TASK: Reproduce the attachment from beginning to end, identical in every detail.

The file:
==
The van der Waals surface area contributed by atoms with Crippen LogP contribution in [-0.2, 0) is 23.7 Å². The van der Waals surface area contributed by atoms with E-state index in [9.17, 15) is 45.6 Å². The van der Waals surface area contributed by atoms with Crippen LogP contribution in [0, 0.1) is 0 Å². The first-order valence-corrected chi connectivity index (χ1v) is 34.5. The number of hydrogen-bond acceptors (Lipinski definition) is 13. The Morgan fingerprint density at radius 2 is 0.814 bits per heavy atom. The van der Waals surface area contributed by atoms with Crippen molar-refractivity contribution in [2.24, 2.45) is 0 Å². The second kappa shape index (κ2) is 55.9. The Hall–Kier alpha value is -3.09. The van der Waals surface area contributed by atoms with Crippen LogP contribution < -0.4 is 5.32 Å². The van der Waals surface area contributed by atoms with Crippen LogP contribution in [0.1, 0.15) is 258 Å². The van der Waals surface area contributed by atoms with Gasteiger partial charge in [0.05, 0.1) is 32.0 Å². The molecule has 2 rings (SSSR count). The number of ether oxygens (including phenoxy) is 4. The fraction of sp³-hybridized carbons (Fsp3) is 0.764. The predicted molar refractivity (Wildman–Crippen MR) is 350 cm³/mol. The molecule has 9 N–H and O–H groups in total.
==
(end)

The van der Waals surface area contributed by atoms with Crippen LogP contribution in [-0.2, 0) is 23.7 Å². The van der Waals surface area contributed by atoms with E-state index in [9.17, 15) is 45.6 Å². The van der Waals surface area contributed by atoms with Crippen LogP contribution in [0, 0.1) is 0 Å². The first-order valence-corrected chi connectivity index (χ1v) is 34.5. The number of hydrogen-bond acceptors (Lipinski definition) is 13. The Morgan fingerprint density at radius 2 is 0.814 bits per heavy atom. The van der Waals surface area contributed by atoms with Crippen molar-refractivity contribution in [2.24, 2.45) is 0 Å². The second kappa shape index (κ2) is 55.9. The Hall–Kier alpha value is -3.09. The van der Waals surface area contributed by atoms with Crippen LogP contribution < -0.4 is 5.32 Å². The van der Waals surface area contributed by atoms with Crippen LogP contribution in [0.1, 0.15) is 258 Å². The van der Waals surface area contributed by atoms with Gasteiger partial charge in [0.05, 0.1) is 32.0 Å². The molecule has 2 rings (SSSR count). The number of ether oxygens (including phenoxy) is 4. The fraction of sp³-hybridized carbons (Fsp3) is 0.764. The predicted molar refractivity (Wildman–Crippen MR) is 350 cm³/mol. The molecule has 9 N–H and O–H groups in total.